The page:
Today I had a conversation with someone who is now working for free at a major academic center.

Yes, that’s right. This person is no longer being paid a salary – but is still working.

The center that this person is working at brings in a few hundred million per year in grant money – on top of hundreds of millions in patient care revenues, etc.

But, because the person hasn’t received a grant for a while, the university has shut off the salary.

“Sorry, no grants, no paycheck.”

“Oh, you need to eat? Food? Maybe you can eat agar left over from the latest experiment while you wait for three months to see if you’re graced by the roll of the NIH grant dice.”

“By the way, we still expect you to teach that course next fall for all the med students, but we don’t have any money for your salary to do that – you’ll have to milk the NIH for that.”

This is taking things too far.

I’m calling a spade a spade – and this is the worst kind.

Universities seem to have gotten this notion that this is a “business” and that all their scientists are “businesspeople”. This is especially true in academic medicine.

But I’ve got news for the administrators who think they are being so smart by running things “like a business:”

Yes, in a business, salary can go to zero if you’re not “productive” enough. No difference here.

But, in a business, salary can go to millions or billions if you’re extremely productive.
BIG difference here. In a business, there’s huge upside potential. In an academic job?
Not so much, these days.

Basically, what the university is doing to this person (and many are doing to many people) is saying: you’re taking all the risk on the downside, but you get none of the upside potential.

You get no grants, you get no salary.
You get millions of dollars in grants, and you get no extra salary*.

It’s not the way to motivate people, folks. At least not the really smart and really capable people. They will see right through the ruse (why do you think I own two businesses? I don’t want to miss out on the upside potential of my own particular skills and talents).

I’m happy to take on the risk of my salary going to zero – as long as the university is happy to pay me at least 30% of the total grant revenue I bring in each year. (ummmm errrr maybe I shouldn’t be giving them any ideas about “businessifying” academia even more)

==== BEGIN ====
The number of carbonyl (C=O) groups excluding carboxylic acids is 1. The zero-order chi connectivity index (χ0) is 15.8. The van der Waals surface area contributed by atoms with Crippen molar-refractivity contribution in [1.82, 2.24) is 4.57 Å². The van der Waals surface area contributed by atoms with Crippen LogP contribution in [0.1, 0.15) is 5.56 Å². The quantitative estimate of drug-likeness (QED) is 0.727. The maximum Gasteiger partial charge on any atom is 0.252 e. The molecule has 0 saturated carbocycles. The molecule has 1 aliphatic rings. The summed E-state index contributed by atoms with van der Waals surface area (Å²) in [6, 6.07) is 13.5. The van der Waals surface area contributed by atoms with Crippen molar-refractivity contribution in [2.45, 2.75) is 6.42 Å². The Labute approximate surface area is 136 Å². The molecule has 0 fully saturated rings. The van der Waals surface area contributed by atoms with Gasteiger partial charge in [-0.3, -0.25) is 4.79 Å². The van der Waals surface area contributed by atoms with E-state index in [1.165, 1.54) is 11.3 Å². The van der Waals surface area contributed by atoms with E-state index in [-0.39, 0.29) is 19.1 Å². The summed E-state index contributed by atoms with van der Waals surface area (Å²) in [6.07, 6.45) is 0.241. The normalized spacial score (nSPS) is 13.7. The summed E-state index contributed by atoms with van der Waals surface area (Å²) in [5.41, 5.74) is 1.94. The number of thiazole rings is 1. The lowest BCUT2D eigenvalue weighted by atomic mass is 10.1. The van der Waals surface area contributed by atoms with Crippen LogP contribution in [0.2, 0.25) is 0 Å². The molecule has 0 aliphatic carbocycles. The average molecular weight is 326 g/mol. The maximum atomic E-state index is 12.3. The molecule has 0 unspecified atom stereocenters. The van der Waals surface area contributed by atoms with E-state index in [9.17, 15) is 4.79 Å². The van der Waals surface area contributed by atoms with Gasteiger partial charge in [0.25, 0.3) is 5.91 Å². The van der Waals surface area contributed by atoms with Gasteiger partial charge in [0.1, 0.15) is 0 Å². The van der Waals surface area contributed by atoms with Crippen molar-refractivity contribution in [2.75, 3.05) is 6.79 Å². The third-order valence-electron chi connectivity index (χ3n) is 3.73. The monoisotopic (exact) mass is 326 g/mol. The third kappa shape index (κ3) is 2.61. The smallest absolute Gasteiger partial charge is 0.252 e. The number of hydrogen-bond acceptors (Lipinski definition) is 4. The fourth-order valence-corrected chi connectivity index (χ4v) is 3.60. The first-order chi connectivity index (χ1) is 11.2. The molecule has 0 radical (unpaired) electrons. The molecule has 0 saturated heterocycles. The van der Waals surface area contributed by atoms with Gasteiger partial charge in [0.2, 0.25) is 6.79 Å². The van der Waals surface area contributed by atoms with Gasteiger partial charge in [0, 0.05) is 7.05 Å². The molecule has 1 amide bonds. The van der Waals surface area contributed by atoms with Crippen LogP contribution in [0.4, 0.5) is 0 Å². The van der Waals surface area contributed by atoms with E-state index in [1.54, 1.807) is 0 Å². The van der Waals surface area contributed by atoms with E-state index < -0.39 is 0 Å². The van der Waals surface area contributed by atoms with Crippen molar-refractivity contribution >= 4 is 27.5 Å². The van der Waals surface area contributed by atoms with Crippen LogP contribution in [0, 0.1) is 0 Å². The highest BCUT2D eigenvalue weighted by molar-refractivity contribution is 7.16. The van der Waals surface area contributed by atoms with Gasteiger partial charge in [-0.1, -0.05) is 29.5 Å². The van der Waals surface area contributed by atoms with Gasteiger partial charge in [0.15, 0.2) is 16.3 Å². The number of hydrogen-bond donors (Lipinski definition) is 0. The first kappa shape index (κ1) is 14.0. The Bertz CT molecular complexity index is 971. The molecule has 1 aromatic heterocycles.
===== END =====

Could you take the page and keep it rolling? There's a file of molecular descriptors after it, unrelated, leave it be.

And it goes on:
It is saddening to me that the academy has gotten to this point. I understand that everyone has big budget pressures to deal with. I try to be sympathetic about that. But the question that admins should be asking themselves are, “what are the long-term ramifications of my budget cutting decisions?”

The long term ramifications of putting people in a situation where there is only downside but no upside is low morale, and a flight of talent.

When the talent flees, the revenue will drop.
When the revenue drops, more budgets get cut.

And things go into a death spiral.

That’s not the way to run a business, folks. Most businesses who go into that kind of death spiral die (or get bailed out by the government).

Universities: treat your scientists (and all your people) well! You should be treating them like kings and queens, not like peons. These are the people that make your university great – and bring in hundreds of millions of dollars in grants.

Universities administrators that “get this” will be leading successful institutions into the future.

3 thoughts

    1. Sukumar, this is true. But I think it is not only the quantity of the individual salaries of the administrators – but the overall quantity of administrators that is the problem.
      At my university, it seems like any personnel action requires five to ten levels of approval. Every time something gets delayed by those levels of approval, I think about all those salaries paying people to push paper around and make my life more difficult. Frankly, it can be angering at times.

  1. Just in the last five years or so , I think the pressure for bringing grant monies has increased about ten fold. I believe, educational institutions have become more and more a part of the market economic institutions. The identity and purpose of educational institutions is being lost. This will happen unless we learn to value education for what it is. There is an opportunity for doing that given that our popualtions are aging. We often cater to the young who want skills to hit the labor market. That could be just one function. I think, if more and more people at various life stages come to universities, educational institutions will become more and more valued. Professors like the one who lost his salary may become more valued for his or her experience. Just a thought. –

Leave a Reply

Your email address will not be published.